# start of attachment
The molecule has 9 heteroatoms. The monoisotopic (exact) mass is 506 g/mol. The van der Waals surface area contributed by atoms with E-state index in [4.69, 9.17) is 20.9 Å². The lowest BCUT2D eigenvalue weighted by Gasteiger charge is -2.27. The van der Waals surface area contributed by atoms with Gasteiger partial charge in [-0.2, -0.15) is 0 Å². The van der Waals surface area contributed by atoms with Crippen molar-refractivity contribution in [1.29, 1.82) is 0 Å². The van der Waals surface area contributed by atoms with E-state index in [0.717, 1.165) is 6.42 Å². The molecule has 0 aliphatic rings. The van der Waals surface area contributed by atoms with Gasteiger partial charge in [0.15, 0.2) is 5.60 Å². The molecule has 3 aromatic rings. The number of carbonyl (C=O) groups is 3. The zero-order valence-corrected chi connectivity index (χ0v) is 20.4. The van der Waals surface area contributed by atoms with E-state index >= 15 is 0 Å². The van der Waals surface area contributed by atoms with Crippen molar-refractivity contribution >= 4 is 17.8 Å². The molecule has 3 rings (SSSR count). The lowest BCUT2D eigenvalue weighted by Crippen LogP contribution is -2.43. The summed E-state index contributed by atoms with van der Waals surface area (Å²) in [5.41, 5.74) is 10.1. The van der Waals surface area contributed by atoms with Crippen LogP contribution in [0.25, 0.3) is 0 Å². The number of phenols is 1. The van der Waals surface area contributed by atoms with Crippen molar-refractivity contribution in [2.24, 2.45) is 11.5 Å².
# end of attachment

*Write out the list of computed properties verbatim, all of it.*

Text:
The molecule has 9 heteroatoms. The monoisotopic (exact) mass is 506 g/mol. The van der Waals surface area contributed by atoms with E-state index in [4.69, 9.17) is 20.9 Å². The lowest BCUT2D eigenvalue weighted by Gasteiger charge is -2.27. The van der Waals surface area contributed by atoms with Gasteiger partial charge in [-0.2, -0.15) is 0 Å². The van der Waals surface area contributed by atoms with Crippen molar-refractivity contribution in [1.29, 1.82) is 0 Å². The van der Waals surface area contributed by atoms with E-state index in [0.717, 1.165) is 6.42 Å². The molecule has 0 aliphatic rings. The van der Waals surface area contributed by atoms with Gasteiger partial charge in [0.15, 0.2) is 5.60 Å². The molecule has 3 aromatic rings. The number of carbonyl (C=O) groups is 3. The zero-order valence-corrected chi connectivity index (χ0v) is 20.4. The van der Waals surface area contributed by atoms with E-state index >= 15 is 0 Å². The van der Waals surface area contributed by atoms with Crippen molar-refractivity contribution >= 4 is 17.8 Å². The molecule has 3 rings (SSSR count). The lowest BCUT2D eigenvalue weighted by Crippen LogP contribution is -2.43. The summed E-state index contributed by atoms with van der Waals surface area (Å²) in [5.41, 5.74) is 10.1. The van der Waals surface area contributed by atoms with Crippen LogP contribution in [0.25, 0.3) is 0 Å². The number of phenols is 1. The van der Waals surface area contributed by atoms with Crippen molar-refractivity contribution in [2.24, 2.45) is 11.5 Å².